Essay on Snatch: Narrative and Audiences

926 Words Dec 2nd, 2005 4 Pages
Snatch
Guy Ritchie, 2000

Snatch is classified under the Gangster genre. The film uses the codes and conventions of this genre which creates meaning for its audiences. As in all films the first ten minutes are the key in setting up the audiences expectations and also to inform its viewers of information needed to understand the rest of the film. By the genre one has narrative expectations due to the stereotypes of genre films, in this case it might be, gunfights, scams and money making schemes. Also certain themes will be expected as gangster genre films have reoccurring themes such as violence, theft, drugs and money. Before the film even starts audiences have their own expectations by the title and by Ritchie's own personal style.
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The men continue up a floor and into a room. The music for this section of the scene is slow, mellow and easy. As they enter the room the music stops, this means a narrative event should take place. The music is quickly made intense, fast paced and made for action. You now see your main iconography in a London Gangster genre, guns and diamonds which inevitably leads to one of our main themes; theft, or in language for the genre, Snatch. The scene also gives audiences its first action code leaving viewers wanting and expecting more. Next, we have the credits; Ritchie has used the credits as a narrative device. We see all the main antagonists and the protagonists too. We see a shot of all the characters and next to them is a piece of text with their name.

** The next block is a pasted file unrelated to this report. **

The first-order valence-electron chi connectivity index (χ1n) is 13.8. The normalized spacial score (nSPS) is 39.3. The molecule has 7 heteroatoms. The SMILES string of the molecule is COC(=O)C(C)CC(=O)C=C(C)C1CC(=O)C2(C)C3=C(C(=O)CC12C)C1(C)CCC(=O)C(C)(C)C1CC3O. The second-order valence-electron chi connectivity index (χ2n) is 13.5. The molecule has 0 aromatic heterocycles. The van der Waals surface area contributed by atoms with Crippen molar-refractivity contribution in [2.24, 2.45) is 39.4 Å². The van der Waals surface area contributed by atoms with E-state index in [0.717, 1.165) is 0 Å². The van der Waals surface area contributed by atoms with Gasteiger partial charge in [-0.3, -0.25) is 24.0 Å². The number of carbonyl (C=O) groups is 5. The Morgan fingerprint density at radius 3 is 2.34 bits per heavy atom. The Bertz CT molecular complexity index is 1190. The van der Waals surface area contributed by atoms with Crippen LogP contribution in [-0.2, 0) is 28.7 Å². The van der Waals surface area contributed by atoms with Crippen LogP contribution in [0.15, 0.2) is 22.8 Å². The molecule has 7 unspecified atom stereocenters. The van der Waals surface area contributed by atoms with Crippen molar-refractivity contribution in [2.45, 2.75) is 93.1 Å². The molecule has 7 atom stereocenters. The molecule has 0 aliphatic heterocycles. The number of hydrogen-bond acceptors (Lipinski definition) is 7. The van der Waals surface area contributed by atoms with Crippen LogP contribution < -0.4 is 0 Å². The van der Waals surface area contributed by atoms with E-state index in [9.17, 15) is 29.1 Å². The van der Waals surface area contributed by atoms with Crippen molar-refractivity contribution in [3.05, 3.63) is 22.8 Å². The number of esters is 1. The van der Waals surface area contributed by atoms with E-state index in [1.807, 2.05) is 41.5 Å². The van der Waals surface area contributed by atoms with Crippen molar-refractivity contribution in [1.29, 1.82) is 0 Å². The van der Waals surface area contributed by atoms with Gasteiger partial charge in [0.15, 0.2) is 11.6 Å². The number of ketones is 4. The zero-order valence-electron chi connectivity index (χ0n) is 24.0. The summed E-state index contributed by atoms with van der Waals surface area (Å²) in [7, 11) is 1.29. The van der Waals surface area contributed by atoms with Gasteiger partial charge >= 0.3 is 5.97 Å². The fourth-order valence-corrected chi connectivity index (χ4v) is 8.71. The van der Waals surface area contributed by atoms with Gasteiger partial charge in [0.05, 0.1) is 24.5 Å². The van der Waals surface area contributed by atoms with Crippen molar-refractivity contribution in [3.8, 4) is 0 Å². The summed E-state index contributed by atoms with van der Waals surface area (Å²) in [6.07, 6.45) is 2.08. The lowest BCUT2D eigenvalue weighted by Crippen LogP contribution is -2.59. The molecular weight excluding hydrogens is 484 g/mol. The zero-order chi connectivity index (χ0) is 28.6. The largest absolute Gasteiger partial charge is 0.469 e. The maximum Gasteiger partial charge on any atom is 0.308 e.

Also the characters show a small glimpse of their role in the film. It also shows a little hint of their motivations for the film. Most are motivated by money and making money, others such as are protagonist are motivated by his business. The credits also introduce themes for the film, diamonds, money, boxing, gambling, violence and guns. Some of these give the audience iconography which they expect in a film of the Gangster genre, including costumes. The music for the introductory credits is fast paced which shows audiences that the film will follow suit. The next sequence again starts with a narrative device giving us our setting, ‘London'. This scene goes back to the two men seen in the beginning; our

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